Army Corps of Engineers warns that last year’s floods could spur yet more damage along the Mississippi River this year

Army Corps of Engineers InspectionLast year’s record breaking floods along the Mississippi River could put a significant amount of people in danger of similar events this year, according to the Army Corps of Engineers. The events of last year have dealt a significant amount of damage to protective structures that block floods, such as levees and overflow channels. The communities that were affected by these events last year will be notified of the Army Corps of Engineers concerns in February.

The Corps has identified several places where floods could be a major problem this year. Engineers are working on bolstering the defenses of these areas in the hopes of avoided yet more major disasters. There is hope that the defenses will not be tested and that the spring season will not play host to severe storms in the region. Nonetheless, the Corps will be using $802 million in funds provided by Congress to repair and improve flood mitigating structures.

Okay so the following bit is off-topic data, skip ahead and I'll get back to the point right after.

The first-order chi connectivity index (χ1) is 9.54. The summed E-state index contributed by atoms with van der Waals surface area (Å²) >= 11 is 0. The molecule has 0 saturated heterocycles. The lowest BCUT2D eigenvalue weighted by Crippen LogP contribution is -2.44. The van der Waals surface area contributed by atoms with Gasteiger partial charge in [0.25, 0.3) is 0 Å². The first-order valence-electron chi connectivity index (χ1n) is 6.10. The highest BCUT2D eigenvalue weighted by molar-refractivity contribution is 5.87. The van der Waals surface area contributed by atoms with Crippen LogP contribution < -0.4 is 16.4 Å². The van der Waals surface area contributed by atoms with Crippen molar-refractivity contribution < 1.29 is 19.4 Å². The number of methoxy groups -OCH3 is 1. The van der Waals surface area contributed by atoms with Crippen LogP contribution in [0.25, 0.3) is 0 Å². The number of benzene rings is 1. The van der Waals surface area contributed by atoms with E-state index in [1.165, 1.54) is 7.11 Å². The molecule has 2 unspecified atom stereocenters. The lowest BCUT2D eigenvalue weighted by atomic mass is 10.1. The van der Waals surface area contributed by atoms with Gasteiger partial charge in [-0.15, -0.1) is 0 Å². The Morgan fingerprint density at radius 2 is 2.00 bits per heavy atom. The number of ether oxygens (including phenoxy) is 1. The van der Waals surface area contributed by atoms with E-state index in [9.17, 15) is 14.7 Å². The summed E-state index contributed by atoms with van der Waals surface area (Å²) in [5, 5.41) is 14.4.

Insurers share the concerns of the Corps, noting that floods along the Mississippi River have caused significant damage not only to homes and businesses but also to crops in the region. As the banks of the Mississippi River began to swell, the Army Corps of Engineers opened up overflow channels to keep homes safe. The excess water rushed into crops, which led to a loss in production for farmers. With spring just around the corner, insurers are, once again, highlighting the importance of flood insurance for those that have yet to purchase policies.

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